Mumbai, Oct. 26: The much-awaited bifurcation of Unit Trust of India is likely to happen on Monday when the Union Cabinet is expected to approve the issue of an Ordinance to repeal the UTI Act.
Standing amid the ruins of stock markets in the financial capital of the country, finance minister Jaswant Singh made this announcement today while setting deadlines for accomplishing reforms tasks in order to placate the frayed nerves of investors and stock brokers.
Disclosing that the Union Cabinet will take up two Ordinances—one to repeal the UTI Act and the other to amend the Sebi Act—on Monday, Singh said while the first one will enable the bifurcation of UTI, the other will give the Securities and Exchange Board of India more teeth to regulate capital markets.
The government, last month, had announced that UTI will be divided into two entities: UTI-I will consist of its flagship scheme US-64 and other assured-return funds, while the remaining schemes which are based on net asset values will come under UTI-II. The government proposes to privatise UTI-II at a later date.
The finance minister also announced that the broad thrust of the forthcoming budget will be announced in the winter session of Parliament as part of the efforts to make budget-making more transparent from this year.
“I hope to present a mid-year budget position of the country to Parliament in November session and along with that we will indicate markers for the future. This will be put on the finance ministry website,” Singh said, addressing the members of the Bombay Stock Exchange on his first visit to the country’s commercial capital after taking over as finance minister.
Singh also said that the government would take a decision within four weeks on Justice Kania Panel report on demutualisation of stock exchanges.
On the establishment of a central listing authority, he said a decision would be taken within 30 days. The Securities Appellate Tribunal would be made a multi-member body and would include retired Supreme Court and high court judges as members.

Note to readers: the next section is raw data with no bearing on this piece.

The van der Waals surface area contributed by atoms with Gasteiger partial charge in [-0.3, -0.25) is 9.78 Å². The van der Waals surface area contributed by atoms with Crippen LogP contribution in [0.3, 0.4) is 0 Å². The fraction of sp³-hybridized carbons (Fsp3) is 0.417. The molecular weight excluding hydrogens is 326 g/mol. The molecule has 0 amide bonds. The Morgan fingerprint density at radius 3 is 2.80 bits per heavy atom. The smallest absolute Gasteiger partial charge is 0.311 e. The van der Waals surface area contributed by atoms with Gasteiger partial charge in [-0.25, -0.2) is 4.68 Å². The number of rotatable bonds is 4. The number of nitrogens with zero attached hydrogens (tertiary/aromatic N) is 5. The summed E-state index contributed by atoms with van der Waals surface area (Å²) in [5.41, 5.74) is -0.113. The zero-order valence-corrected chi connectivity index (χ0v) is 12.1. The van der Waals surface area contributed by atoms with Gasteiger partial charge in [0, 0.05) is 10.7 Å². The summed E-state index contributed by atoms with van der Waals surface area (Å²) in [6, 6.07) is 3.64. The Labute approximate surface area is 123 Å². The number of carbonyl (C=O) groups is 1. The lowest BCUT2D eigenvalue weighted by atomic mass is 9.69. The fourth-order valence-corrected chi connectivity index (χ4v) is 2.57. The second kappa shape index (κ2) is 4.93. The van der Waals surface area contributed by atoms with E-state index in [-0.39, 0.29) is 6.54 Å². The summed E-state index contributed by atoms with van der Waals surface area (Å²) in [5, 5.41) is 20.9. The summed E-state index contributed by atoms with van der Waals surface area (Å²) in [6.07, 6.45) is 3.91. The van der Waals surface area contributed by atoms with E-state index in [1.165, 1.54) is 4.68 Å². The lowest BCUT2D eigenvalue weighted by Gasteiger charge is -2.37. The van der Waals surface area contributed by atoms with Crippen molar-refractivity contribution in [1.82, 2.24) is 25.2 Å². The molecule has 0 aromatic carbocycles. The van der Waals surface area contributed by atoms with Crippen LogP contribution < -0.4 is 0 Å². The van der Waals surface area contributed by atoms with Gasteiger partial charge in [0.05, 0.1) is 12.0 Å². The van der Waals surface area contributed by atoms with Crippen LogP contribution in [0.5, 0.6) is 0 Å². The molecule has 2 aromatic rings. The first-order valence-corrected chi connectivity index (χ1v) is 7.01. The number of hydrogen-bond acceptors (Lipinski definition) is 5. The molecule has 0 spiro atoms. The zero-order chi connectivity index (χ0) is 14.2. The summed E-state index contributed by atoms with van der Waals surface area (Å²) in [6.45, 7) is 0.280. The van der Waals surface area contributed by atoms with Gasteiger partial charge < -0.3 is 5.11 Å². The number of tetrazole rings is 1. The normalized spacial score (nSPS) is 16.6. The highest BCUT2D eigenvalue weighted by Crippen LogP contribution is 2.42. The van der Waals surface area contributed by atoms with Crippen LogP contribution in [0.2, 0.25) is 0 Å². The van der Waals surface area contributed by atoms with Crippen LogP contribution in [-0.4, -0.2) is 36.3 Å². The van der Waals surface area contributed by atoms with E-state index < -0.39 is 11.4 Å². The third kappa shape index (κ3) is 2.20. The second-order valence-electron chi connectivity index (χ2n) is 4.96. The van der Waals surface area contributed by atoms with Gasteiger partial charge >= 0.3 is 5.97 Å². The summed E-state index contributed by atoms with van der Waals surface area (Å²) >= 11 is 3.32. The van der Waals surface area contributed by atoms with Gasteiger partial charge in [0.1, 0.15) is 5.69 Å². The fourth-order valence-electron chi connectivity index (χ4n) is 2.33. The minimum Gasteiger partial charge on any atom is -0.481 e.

Singh said the task force on indirect tax reforms which submitted its report yesterday would be placed on the finance ministry’s website on Tuesday for eliciting public opinion. The task force on direct tax reforms will submit its report on November 2, which too will be made public. Both the task forces are being headed by his advisor Vijay Kelkar.
Singh said the finance ministry has asked Sebi and Reserve Bank of India to work closely to implement T+1 settlement cycle for the capital market as early as possible.
“I am trying to encourage them to make it functional earlier than the set date in 2004,” he said.
Referring to screen-based trading in government securities, the minister said such transactions would be permitted in this fiscal itself.
On the issue of turnover tax on brokers, he said the government was bound by certain judgements of the Supreme Court and “the broking community will have to wait till the reports on direct and indirect taxes are submitted to the government.”
Stressing that there was no alternative to free market and reforms, Singh said “free markets along with stronger regulatory mechanism is necessary for effective functioning of the system”.
Without a strong regulatory framework, “we will have incidences/issues arising like vast amount of non-performing assets (NPAs), which is a crime committed on the citizens of India,” he said.
Singh said dynamic capital markets were necessary for economic growth and “government is committed to promoting healthy competition and not monopolies.”